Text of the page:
There are many ways to play the game. You can either be super stealthy, go through missions loudly while killing everything sight, or a healthy mix between the two. This game features a plethora of different enemies including, but not limited to: gang thugs, rival corporate security, turrets, robots, and heavy mechs. The human enemies can be augmented themselves which results in even more difficult battles. Depending on difficulty setting, those enemies could be very hard to defeat or even bypass on the first try; be aware of your save points as you can save at nearly any point of the game with the exception of while you are under attack. There are 4 major boss battles during which all weapons are a “go” and stealth plays little to no role in your success at all. You are able to attack an enemy during level walkthroughs and knock them out with sneak attacks, but if you kill them with that same stealth or make the slightest bit of noise then you are easily picked up on by nearby enemies. In my opinion, one good point is the health regeneration. The regeneration is automatic once you are away from imminent threats, and there are also instant health tools such as medicine and painkillers throughout play. The only thing that you need to regenerate with certain energy bars while playing is the consumption levels of your power reliant augments. The story progresses not only through the mission conclusions and cut-scenes, but also through information that is acquired through hacking many computer terminals littered throughout the game and many interactions between pedestrians. We recommend trying to talk to civilians on your way through levels as they may say something that will get you thinking about certain situations.

There were a few things that I did not like, one of which was the inventory menu management that must be upgraded in size through the use of Praxis points in order to hold more weapons and items. This makes items take up more space than they actually should due to their given created size and really limits what users can hold on their person throughout the game. This is crucial, as some weapons and items are vital in certain areas. Unless you make sure you have several different save points you may find yourself playing through a certain level without the weapon/item you need to succeed and that may affect you later. The ability to customize and upgrade weapons is a big plus in my opinion, even when ammunition repeatedly gets used so quickly that you are shuffling around for more before you can make progress. There are places where you can buy weapons and items, instead of relying on picking them up, but those locations of purchase are very few and hard to find as they are not indicated on the mapping system. Speaking of the map, in my opinion it needs a major overhaul as there are many aspects that could use improvement. There could have been a directional arrow that would lead you to your destination; instead you get a timing way-point system that can be faulty during use due to inaccuracies caused by the placement of walls or buildings you could not just walk through.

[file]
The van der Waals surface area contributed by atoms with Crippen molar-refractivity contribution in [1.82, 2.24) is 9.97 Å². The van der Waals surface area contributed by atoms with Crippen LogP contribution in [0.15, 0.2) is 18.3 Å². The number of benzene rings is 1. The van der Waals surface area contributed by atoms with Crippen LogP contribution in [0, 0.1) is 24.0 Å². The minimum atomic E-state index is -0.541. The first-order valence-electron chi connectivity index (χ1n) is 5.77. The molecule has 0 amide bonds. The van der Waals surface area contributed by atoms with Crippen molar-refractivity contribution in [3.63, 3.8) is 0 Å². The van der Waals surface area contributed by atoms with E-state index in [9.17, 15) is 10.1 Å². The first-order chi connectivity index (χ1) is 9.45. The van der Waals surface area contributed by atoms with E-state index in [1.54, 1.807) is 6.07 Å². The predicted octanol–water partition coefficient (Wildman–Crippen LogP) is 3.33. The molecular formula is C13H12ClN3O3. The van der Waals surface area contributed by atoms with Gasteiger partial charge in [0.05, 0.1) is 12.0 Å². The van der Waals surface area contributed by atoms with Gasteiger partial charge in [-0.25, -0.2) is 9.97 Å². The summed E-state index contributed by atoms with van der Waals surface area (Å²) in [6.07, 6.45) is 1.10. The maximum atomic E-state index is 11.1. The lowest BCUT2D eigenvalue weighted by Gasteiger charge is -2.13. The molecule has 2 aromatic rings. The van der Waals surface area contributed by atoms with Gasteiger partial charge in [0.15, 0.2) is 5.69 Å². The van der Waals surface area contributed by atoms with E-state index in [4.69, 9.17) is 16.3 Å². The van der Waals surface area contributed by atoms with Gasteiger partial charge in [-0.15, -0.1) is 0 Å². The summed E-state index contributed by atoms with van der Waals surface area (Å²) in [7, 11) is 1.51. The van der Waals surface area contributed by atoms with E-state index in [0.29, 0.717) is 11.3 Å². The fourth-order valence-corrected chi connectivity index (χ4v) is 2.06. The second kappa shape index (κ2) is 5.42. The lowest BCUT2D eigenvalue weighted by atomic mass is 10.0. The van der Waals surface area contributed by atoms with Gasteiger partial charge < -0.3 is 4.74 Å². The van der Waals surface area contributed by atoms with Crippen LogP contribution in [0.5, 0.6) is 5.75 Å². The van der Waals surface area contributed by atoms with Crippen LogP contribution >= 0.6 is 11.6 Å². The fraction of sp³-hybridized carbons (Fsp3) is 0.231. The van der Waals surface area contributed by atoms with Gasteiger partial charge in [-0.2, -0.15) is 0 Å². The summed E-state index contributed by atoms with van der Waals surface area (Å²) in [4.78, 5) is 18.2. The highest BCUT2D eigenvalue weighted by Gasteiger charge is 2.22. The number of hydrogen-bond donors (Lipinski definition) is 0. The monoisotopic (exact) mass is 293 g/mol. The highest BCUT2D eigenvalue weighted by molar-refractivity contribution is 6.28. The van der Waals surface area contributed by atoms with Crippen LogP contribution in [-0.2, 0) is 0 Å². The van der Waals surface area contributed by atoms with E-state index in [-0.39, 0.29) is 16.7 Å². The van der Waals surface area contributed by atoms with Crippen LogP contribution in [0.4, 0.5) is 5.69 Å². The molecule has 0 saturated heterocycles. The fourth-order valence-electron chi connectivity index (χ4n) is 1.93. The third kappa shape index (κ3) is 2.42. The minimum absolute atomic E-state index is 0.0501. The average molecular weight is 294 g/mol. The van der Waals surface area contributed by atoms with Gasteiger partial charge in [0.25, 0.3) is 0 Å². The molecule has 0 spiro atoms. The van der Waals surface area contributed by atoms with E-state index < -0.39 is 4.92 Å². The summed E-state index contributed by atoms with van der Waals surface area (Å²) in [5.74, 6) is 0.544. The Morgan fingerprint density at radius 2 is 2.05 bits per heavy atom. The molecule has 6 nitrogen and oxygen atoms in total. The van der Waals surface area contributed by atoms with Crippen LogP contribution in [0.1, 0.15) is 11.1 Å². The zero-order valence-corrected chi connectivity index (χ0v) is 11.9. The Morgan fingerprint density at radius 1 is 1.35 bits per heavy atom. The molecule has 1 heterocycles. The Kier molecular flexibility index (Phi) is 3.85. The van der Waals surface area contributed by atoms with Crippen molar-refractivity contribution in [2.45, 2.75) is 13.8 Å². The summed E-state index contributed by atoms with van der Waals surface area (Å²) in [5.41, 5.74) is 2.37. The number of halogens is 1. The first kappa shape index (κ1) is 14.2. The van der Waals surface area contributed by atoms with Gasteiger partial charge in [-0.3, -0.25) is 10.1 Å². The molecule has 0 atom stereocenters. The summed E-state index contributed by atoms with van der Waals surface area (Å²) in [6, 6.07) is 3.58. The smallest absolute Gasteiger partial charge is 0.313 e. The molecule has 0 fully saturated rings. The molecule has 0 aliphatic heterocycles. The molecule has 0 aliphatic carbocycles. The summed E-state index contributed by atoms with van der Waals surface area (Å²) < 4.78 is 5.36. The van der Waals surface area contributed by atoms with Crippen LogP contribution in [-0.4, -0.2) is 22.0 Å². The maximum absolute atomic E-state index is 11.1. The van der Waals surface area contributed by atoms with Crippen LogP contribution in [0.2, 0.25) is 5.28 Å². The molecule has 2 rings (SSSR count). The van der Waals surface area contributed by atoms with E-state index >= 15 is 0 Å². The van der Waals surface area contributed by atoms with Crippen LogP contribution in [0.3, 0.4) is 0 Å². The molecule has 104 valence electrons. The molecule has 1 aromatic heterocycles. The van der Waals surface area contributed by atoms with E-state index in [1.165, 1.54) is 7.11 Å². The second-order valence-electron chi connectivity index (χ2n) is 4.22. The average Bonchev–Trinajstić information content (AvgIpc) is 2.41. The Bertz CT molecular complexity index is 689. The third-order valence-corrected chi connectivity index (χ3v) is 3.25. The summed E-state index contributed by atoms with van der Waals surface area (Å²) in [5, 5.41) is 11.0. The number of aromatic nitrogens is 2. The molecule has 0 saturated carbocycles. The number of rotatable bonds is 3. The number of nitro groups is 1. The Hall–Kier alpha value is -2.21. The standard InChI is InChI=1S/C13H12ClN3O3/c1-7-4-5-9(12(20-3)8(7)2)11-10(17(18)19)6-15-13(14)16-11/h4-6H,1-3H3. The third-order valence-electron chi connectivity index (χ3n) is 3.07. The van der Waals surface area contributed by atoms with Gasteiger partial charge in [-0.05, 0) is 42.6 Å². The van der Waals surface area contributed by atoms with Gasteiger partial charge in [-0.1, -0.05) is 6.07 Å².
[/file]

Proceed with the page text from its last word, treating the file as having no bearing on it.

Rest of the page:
Deus Ex: Human Revolution offers a great storyline, diverse choices of how the games ends, different modes of play-through, power of negotiation, expansive weapon customizations, and plenty more with few bad points. The game is currently available for the the Xbox 360, PS3, PC, and for online streaming though OnLive. If you are into action/adventure and role-playing games featuring a storyline with depth then you will enjoy Deus Ex: Human Revolution. We hope to be able to avoid another decade-long wait and to see more titles introduced into the Deus Ex series in the near future.

Learn more the author of this post:

Solomon Massele
Solomon is our Senior Managing Editor here at TekGoblin and he is also a columnist for Best Buy Mobile Magazine. He has been a technology enthusiast for years and currently contributes to companies such as TekGoblin, Best Buy Mobile Magazine, and others in the past such as SPJ Reviews. You can keep up with his updates on Twitter at @iceman7679 and his visual tech related reviews on YouTube at He loves everything tech, and talking about it!